For material where the Master is in digital form, this means that some interpolation is being done and someone or some algorithm more exactly is choosing how the interpolation is being done and that’s not to an absolute standard, but to someone’s liking or choice. I would love to see Chord tell us how they do that and why theirs is the best. Talk about secret sauce–thats one if I ever hear one and from what folks are saying, its pretty good secret sauce. Its fine, but its not “open source”–our only option is to listen and trust our ears.

I can’t see how it makes any difference to the upsampling whether the original master was analogue or digital. Once digitised, any info between the samples is lost, so upsampling in both cases is guessing at what should be between the samples, therefore the interpolation or whatever mathematical process is used can only do exactly the same for each. In what way can an analogue original master cause the interpolation of a digitised version to be different from the that of a digital original master?

The only difference I can see there being between the two types of original master on the resultant sound through a digital medium is the effect of the different AD converters from analog audio and the effect of the analogue recording process, the analog master ADC being after first capturing on tape, and the digital master ADC being before it is recorded: In an analogue master any sound from the analogue taping process will be added, and with multiple inputs that often will be twice, once laying down individual channel tracks, and adding to that the taping of the mastered combination. After that it goes through a single ADC, with the any effect on the sound that that adds. In a digital master there is no effect of analogue taping, but only the effect on the sound that the ADC has, though except with single mic recording the individual channels will have their own ADCs, which if of different types may have different effects on the sound of different instruments.

Bailyhill, there is no secret sauce here, really there isn’t, it’s all rather well established methods, applications and choices, other than the specific MQA lossy compression technique… and for example different proprietary filtering algorithms such as the WTA windowing techniques… more in a minute.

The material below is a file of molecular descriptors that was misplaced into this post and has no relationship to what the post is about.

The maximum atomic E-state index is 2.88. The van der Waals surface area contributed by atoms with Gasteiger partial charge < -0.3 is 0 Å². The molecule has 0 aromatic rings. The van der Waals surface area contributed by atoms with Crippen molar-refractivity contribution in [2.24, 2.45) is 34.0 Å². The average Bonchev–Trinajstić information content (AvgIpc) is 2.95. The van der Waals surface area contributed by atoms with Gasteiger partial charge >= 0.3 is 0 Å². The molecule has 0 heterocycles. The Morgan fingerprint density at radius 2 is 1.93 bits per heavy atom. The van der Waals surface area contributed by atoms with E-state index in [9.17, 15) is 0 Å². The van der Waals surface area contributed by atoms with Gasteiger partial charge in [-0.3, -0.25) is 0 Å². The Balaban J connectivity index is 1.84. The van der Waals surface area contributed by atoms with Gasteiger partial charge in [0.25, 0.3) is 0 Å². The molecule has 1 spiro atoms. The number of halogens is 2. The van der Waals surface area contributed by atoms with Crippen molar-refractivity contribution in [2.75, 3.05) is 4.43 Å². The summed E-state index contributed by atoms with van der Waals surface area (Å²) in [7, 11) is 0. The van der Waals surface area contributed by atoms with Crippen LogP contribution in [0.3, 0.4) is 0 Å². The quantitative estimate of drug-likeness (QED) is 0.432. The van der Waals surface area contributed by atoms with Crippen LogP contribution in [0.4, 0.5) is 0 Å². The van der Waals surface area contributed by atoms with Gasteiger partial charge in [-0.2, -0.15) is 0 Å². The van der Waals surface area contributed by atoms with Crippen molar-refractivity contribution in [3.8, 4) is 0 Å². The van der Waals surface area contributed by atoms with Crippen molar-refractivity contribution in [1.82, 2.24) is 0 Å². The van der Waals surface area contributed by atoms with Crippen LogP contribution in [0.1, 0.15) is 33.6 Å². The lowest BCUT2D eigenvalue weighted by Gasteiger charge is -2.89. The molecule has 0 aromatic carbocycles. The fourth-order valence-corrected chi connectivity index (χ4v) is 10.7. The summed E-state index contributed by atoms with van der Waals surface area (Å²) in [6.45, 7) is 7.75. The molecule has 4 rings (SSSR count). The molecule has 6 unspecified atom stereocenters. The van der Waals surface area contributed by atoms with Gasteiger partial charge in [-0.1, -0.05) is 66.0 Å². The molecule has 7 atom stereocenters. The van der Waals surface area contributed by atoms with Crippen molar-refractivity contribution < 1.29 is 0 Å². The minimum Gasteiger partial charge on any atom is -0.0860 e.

In any digital to analogue reconstruction, there is time domain / value interpolation… in other words, a sample value in a discrete sample series is theoretically representative of an analogue value for an infinitely small amount of time. Between these ‘pulses’ that are representing values for infinitely narrow points in time time , the reconstruction filter (a sinc response filter) allows the values to be representatively converted to a continuous signal (what we call an analogue signal). The analogue signal is reconstructed and interpolated between these infinitely narrow sample point representations… and interestingly because this signal is low pass filtered, these reconstructed interpolated analogue signals may exceed in value between the sample points…and care is required to avoid clipping.

All this is standard stuff… and not specifically MQA related. Any discrete bit stream DAC deals with these concepts.

The fun and variability of approach (the closest to the ingredients of your sauce) often comes around the implementation of the sinc response and low pass filter … there are different approaches to digital filtering with varying pro and cons regarding the distortion and aberrations introduced… … there are side effects to filtering and so different algorithms and approaches focus on different aspects … it becomes a design engineer’s choice in the design and implementation of their DAC, but it appears in the case of MQA some of that choice is taken away.
For example many DAC designs today for example oversample the signal such that the low pass digital filter can be more gradually introduced above the audio band causing less distortion into the resultant audio. Now there are different choices to the implementation of that low pass filter implementation again with different pros and cons … ie Naim use one way using recursive IIR filtering, whereas Chord use FIR sample window based filtering (convolving the discrete sample signal with a defined filter response series of samples or ‘taps’). Chord use a bespoke windowing algorithm, the WTA, as opposed to one of the standard established windowing algorithms.

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i subscribed for free 1 month Tidal today. I could see around 1200 Tidal Masters MQA albums. There are perhaps 7 albums that interest me.